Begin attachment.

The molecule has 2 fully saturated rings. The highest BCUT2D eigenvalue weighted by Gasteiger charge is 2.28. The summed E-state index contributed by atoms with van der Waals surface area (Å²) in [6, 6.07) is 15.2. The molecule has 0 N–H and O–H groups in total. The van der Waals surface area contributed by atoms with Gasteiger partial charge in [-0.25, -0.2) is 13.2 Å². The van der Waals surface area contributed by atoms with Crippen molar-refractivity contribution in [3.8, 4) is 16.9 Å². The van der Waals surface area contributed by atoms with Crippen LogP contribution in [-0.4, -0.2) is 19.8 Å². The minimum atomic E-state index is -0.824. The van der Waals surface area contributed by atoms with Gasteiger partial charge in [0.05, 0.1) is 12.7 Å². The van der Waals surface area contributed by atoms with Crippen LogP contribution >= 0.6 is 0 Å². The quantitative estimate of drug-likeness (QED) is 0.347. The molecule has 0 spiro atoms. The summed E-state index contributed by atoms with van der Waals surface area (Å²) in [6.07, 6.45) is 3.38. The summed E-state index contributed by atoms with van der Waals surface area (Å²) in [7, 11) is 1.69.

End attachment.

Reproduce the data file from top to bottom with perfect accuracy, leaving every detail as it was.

The molecule has 2 fully saturated rings. The highest BCUT2D eigenvalue weighted by Gasteiger charge is 2.28. The summed E-state index contributed by atoms with van der Waals surface area (Å²) in [6, 6.07) is 15.2. The molecule has 0 N–H and O–H groups in total. The van der Waals surface area contributed by atoms with Gasteiger partial charge in [-0.25, -0.2) is 13.2 Å². The van der Waals surface area contributed by atoms with Crippen molar-refractivity contribution in [3.8, 4) is 16.9 Å². The van der Waals surface area contributed by atoms with Crippen LogP contribution in [-0.4, -0.2) is 19.8 Å². The minimum atomic E-state index is -0.824. The van der Waals surface area contributed by atoms with Gasteiger partial charge in [0.05, 0.1) is 12.7 Å². The van der Waals surface area contributed by atoms with Crippen LogP contribution >= 0.6 is 0 Å². The quantitative estimate of drug-likeness (QED) is 0.347. The molecule has 0 spiro atoms. The summed E-state index contributed by atoms with van der Waals surface area (Å²) in [6.07, 6.45) is 3.38. The summed E-state index contributed by atoms with van der Waals surface area (Å²) in [7, 11) is 1.69.